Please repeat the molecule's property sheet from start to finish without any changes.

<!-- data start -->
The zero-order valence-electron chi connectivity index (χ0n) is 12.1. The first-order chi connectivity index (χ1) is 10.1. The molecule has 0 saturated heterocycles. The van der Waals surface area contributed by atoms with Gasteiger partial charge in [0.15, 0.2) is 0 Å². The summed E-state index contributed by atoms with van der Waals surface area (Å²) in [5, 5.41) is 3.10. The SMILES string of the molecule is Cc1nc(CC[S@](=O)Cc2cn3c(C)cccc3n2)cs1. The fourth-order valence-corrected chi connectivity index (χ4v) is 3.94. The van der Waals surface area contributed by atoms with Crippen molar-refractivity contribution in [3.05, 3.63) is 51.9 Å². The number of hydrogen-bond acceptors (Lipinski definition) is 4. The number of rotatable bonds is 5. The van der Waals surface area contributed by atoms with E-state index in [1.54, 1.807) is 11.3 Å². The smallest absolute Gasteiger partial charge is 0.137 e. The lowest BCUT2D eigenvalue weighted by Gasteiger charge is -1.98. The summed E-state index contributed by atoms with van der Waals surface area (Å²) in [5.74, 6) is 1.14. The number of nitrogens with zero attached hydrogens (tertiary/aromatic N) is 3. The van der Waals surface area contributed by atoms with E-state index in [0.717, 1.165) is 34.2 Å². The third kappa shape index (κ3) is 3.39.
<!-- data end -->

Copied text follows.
The zero-order valence-electron chi connectivity index (χ0n) is 12.1. The first-order chi connectivity index (χ1) is 10.1. The molecule has 0 saturated heterocycles. The van der Waals surface area contributed by atoms with Gasteiger partial charge in [0.15, 0.2) is 0 Å². The summed E-state index contributed by atoms with van der Waals surface area (Å²) in [5, 5.41) is 3.10. The SMILES string of the molecule is Cc1nc(CC[S@](=O)Cc2cn3c(C)cccc3n2)cs1. The fourth-order valence-corrected chi connectivity index (χ4v) is 3.94. The van der Waals surface area contributed by atoms with Crippen molar-refractivity contribution in [3.05, 3.63) is 51.9 Å². The number of hydrogen-bond acceptors (Lipinski definition) is 4. The number of rotatable bonds is 5. The van der Waals surface area contributed by atoms with E-state index in [1.54, 1.807) is 11.3 Å². The smallest absolute Gasteiger partial charge is 0.137 e. The lowest BCUT2D eigenvalue weighted by Gasteiger charge is -1.98. The summed E-state index contributed by atoms with van der Waals surface area (Å²) in [5.74, 6) is 1.14. The number of nitrogens with zero attached hydrogens (tertiary/aromatic N) is 3. The van der Waals surface area contributed by atoms with E-state index in [0.717, 1.165) is 34.2 Å². The third kappa shape index (κ3) is 3.39.